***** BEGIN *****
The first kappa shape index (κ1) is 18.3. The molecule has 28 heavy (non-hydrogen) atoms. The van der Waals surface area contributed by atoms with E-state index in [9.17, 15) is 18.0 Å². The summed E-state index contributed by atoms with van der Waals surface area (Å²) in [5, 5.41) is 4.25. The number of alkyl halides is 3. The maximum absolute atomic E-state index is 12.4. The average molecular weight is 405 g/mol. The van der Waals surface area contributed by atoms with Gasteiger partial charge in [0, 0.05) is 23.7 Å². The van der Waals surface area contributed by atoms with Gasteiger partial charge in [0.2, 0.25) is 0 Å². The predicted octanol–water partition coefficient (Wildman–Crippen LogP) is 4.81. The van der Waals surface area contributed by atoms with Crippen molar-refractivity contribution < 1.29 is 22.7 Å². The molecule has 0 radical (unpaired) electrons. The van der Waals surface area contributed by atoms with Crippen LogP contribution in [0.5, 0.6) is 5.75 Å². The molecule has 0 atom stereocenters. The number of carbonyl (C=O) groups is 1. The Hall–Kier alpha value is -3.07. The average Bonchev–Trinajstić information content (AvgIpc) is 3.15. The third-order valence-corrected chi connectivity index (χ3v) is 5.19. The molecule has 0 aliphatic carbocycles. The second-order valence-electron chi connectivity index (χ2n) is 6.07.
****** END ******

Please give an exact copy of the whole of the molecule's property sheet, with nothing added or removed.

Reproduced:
The first kappa shape index (κ1) is 18.3. The molecule has 28 heavy (non-hydrogen) atoms. The van der Waals surface area contributed by atoms with E-state index in [9.17, 15) is 18.0 Å². The summed E-state index contributed by atoms with van der Waals surface area (Å²) in [5, 5.41) is 4.25. The number of alkyl halides is 3. The maximum absolute atomic E-state index is 12.4. The average molecular weight is 405 g/mol. The van der Waals surface area contributed by atoms with Gasteiger partial charge in [0, 0.05) is 23.7 Å². The van der Waals surface area contributed by atoms with Gasteiger partial charge in [0.2, 0.25) is 0 Å². The predicted octanol–water partition coefficient (Wildman–Crippen LogP) is 4.81. The van der Waals surface area contributed by atoms with Crippen molar-refractivity contribution < 1.29 is 22.7 Å². The molecule has 0 radical (unpaired) electrons. The van der Waals surface area contributed by atoms with Crippen LogP contribution in [0.5, 0.6) is 5.75 Å². The molecule has 0 atom stereocenters. The number of carbonyl (C=O) groups is 1. The Hall–Kier alpha value is -3.07. The average Bonchev–Trinajstić information content (AvgIpc) is 3.15. The third-order valence-corrected chi connectivity index (χ3v) is 5.19. The molecule has 0 aliphatic carbocycles. The second-order valence-electron chi connectivity index (χ2n) is 6.07.